Exterior Doors – Part 2

In Part 1 of this post, I discussed how to maintain exterior doors to avoid repair. You can read that here! Sometimes, despite our best efforts or a lack there of, we need to make repairs. In this post, I’ll break it down by repair size and replacement amount.

  1. Small repairs:   If the damage is only just starting with minimal wood rot, then wood repair is a good option.  With a sharp chisel carefully remove damaged wood until you see only clean solid wood. Purchase a two-part epoxy wood filler for best results. Using the wood filler, fill the depression and if possible, with first application, overfill so that the filler is higher than the surrounding surface. (If you still have a depression in the surface after it dries then you need to apply more wood epoxy). It will dry in less than 30 minutes at which point you can begin to shape and smooth with a putty knife. When it hardens too much for the shaping (and it won’t take long), then switch to 120 grit sandpaper and sand the surface flush with the original wood surface.  When you have it ready, then paint to match.
  2. Larger repairs:  Sometimes too much of the brickmold is damaged to repair. With the brickmold you can cut out the damaged part and splice a short piece of PVC brickmold in its place.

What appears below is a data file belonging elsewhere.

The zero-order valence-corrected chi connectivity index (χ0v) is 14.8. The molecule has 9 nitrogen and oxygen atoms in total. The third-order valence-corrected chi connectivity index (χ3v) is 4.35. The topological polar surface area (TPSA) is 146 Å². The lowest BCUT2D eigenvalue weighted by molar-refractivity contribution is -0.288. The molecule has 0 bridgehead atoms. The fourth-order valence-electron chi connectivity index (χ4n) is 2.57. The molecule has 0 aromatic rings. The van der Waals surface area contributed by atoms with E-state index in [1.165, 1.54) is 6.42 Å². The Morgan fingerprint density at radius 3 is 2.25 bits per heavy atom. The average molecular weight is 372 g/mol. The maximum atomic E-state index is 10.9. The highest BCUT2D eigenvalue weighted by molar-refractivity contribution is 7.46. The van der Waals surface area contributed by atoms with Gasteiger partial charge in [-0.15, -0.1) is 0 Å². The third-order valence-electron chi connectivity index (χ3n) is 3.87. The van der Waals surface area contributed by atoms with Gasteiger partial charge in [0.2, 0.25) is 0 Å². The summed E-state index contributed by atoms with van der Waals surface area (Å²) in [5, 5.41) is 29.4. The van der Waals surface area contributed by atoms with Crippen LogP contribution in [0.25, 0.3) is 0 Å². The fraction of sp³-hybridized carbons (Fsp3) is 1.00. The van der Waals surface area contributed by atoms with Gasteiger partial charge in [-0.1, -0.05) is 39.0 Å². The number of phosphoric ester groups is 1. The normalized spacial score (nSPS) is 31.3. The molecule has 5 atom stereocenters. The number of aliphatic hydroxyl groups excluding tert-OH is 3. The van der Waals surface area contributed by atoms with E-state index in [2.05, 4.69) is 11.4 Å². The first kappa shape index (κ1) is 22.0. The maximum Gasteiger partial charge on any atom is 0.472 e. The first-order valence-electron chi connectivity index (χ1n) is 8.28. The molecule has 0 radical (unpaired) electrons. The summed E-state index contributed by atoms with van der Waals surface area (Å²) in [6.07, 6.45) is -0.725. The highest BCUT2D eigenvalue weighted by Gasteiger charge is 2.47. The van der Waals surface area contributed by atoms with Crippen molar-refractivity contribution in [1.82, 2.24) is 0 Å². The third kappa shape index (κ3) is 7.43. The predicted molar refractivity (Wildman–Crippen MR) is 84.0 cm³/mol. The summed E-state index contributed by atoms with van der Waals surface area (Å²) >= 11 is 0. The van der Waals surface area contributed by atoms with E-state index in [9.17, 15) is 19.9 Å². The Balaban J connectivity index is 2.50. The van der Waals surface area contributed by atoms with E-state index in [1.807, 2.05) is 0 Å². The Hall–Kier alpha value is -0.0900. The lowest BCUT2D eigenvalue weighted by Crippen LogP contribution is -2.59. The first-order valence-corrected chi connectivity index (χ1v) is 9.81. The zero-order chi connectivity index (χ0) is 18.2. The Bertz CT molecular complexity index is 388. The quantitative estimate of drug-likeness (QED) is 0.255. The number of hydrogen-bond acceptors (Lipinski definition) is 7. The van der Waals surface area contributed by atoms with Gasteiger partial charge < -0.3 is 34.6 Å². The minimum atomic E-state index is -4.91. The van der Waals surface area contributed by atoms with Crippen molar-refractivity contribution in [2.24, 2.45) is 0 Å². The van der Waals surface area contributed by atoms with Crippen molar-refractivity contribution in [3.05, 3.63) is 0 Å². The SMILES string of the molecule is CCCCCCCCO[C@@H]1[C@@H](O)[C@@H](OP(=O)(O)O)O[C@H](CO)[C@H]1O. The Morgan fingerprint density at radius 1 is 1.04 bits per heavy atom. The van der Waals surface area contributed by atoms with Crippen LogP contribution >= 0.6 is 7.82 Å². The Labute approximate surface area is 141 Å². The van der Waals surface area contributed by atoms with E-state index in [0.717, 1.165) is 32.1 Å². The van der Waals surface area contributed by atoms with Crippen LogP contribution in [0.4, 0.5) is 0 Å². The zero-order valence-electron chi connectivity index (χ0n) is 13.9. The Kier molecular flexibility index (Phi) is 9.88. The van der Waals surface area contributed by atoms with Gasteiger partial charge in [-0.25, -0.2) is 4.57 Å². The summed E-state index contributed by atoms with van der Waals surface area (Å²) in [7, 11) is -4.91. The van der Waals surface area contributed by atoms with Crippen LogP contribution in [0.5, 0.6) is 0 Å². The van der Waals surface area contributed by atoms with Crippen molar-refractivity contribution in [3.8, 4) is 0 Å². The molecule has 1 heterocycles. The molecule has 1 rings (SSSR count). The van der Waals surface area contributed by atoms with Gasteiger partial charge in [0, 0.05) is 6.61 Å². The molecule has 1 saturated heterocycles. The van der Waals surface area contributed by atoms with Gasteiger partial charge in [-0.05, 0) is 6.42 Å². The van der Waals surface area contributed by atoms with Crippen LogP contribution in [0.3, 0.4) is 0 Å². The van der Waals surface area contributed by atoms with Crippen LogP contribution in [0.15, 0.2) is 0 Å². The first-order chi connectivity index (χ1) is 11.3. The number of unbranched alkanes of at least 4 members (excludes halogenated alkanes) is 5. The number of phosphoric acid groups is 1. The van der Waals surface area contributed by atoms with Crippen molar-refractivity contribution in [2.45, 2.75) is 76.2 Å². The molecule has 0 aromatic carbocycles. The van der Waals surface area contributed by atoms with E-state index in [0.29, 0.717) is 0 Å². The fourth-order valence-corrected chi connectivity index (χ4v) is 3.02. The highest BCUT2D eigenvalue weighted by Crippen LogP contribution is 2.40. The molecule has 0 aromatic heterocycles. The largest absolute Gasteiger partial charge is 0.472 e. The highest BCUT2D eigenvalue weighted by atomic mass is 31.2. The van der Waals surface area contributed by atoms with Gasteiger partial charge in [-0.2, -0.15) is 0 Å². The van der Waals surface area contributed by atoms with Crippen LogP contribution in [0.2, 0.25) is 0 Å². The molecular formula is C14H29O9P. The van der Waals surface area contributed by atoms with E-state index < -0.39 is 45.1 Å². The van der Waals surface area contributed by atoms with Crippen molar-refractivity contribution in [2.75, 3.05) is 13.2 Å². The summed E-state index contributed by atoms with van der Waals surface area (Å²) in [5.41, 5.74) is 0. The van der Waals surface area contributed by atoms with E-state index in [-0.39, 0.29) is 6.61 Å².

3. Replace the door frame: Sometimes the door frame has rotted all the way through to the inside of the door. This is a bigger problem which requires a bigger solution.  If you have the correct door frame side to match, then you can cut out and replace the damaged piece much like replacing the brickmold piece.  If too much it rotten then you can also replace the whole side(leg) of the rotten door frame. That makes for the neatest looking job. It however, requires a higher skill set and more specialized tools and, in most cases, best left to the professional.
  4. Replace the whole door:  Sometimes things are so far gone, that the best solution is to start over with a new door. If that is the case, then consider getting a new door with the composite frame. There is no wood in the frame nor the trim. It is all composite construction. There is now no worry of it rotting…ever.  Typically, these doors are more expensive but may warrant the extra cost in saved time and maintenance over the long term.

When maintained properly, exterior doors help keep your house warm in the cool months, cool in the warm months and your energy bills in check. It can be a project that fits into the DIY category, but sometimes requires some a professional. Contact us at DCI if you need help!

The links to external sites in this post are affiliate links, and we will be compensated when you make a purchase by clicking through our links.

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